I would also say that my menu choice at home is quite rotational. There are some dishes that I’ll cook twice a month. You can call me boring, it’s just the way it is. I can’t for the life of me remember how this stuffed peppers recipe came to life.. I just remember that I decided one day that peppers needed to be stuffed with wild rice, cheese, walnuts, olives and parsley.

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It seems like 2013 was not the most bountiful of years for people. I wonder if this is simply my projection. I guess it is very much felt here in the Middle East with the war next door in Syria not coming to an end. As individuals though, we do have a large say into how our years are consciously spent and so I will for 2014 to be an all rounded positive year for all. I have always liked the idea of making or preparing something white for the first day of the year. I resort to the fragrant and mystical Sahlab powder and Mastic spice, joined together into the winter Sahlab drink. It is one of those versatile concoctions that can be transformed into Arabic ice cream or the fridge Muhallabiya pudding. In the winter months in Jordan it is heated and drank as a hot drink. It is the equivalent to drinking Egg Nog in England in December.IMG_0999 When my mom was in Istanbul last I asked her to bring back some Sahlab powder. Of course it is not the real Sahlab, as it is very rare and expensive to purchase, but at least it is from Istanbul so in my mind it is somewhat authentic. You can always buy it packaged from middle eastern shops. I followed Anissa Helou’s recipe and was very happy with the results. The only addition is I sieved everything at the end to get a smooth result. I also added some blanched pistachios, cinnamon powder and dessicated coconut. Bon Appetit. IMG_0994IMG_0996IMG_1002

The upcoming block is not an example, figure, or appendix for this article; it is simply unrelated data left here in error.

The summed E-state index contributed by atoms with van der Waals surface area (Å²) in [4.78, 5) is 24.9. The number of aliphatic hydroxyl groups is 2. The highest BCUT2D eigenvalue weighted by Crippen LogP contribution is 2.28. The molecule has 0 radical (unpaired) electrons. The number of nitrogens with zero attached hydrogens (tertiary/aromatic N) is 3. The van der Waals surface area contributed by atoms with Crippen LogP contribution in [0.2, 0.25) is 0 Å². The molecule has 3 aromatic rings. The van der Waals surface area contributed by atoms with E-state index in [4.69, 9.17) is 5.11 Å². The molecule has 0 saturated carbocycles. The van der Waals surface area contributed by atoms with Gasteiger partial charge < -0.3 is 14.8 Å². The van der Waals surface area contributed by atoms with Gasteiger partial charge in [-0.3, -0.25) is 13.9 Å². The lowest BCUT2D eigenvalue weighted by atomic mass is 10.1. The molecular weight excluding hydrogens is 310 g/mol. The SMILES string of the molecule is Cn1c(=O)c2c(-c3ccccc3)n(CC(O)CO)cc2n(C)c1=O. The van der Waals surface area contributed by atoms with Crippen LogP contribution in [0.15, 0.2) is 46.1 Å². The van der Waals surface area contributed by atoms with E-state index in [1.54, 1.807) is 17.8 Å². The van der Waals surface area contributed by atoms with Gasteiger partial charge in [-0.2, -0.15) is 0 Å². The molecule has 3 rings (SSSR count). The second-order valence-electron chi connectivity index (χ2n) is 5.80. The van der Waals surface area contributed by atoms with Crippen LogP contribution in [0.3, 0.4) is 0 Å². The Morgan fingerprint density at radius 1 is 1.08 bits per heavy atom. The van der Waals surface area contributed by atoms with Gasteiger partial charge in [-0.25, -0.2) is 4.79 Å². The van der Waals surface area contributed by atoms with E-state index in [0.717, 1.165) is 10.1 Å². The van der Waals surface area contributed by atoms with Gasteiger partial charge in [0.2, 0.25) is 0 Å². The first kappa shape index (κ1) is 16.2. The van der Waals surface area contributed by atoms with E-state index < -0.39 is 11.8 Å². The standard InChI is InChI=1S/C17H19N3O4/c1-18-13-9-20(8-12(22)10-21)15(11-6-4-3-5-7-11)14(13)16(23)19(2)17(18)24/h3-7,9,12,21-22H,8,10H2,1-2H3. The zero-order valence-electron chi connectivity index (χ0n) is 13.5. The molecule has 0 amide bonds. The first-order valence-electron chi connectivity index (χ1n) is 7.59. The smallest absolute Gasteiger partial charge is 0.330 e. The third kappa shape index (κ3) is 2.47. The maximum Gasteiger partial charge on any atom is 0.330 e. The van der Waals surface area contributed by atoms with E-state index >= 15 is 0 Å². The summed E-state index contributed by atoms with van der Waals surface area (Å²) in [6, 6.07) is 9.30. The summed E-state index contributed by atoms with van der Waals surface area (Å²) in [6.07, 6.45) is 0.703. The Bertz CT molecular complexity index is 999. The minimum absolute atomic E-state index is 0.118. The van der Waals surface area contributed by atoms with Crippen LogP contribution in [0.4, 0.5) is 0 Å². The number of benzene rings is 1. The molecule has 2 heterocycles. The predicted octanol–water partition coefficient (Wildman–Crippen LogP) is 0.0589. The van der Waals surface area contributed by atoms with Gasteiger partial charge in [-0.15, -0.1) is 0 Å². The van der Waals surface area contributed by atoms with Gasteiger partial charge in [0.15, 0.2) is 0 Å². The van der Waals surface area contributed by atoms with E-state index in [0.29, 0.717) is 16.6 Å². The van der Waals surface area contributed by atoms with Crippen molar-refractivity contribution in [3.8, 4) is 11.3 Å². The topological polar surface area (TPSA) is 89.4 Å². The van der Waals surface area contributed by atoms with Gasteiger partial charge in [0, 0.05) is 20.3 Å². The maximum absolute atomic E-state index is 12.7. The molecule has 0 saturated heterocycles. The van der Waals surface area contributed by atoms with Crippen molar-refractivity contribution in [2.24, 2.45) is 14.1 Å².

IMG_2102    I know it has been three weeks since I last posted but really work and life do get in the way sometimes.  When I say life I mean my daughter’s life and her thousand and one activities. It was just this morning in my Music lesson that I decided to photograph some of the munchkins that occupy my mornings at the Nursery I teach in. Between me and you all I really want to do in life is to bake. But we are not going to tell anyone about that and for now baking has to occupy a part and not the whole of my days.

Piano Accompanying 2 year olds dancing to Ella Fitzgerlad Tisket Tasket

Piano Accompanying 2 year olds dancing to Ella Fitzgerlad Tisket Tasket

Salma Skating

Salma Skating

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Playing Lego, would rather I baked...

Playing Lego, would rather I baked…

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Doing my research about Kourabidies taught me that we have an equivalent here in the middle east, the Ghoraibeh, I never quiet realised it. Ours is not coated in Sugar.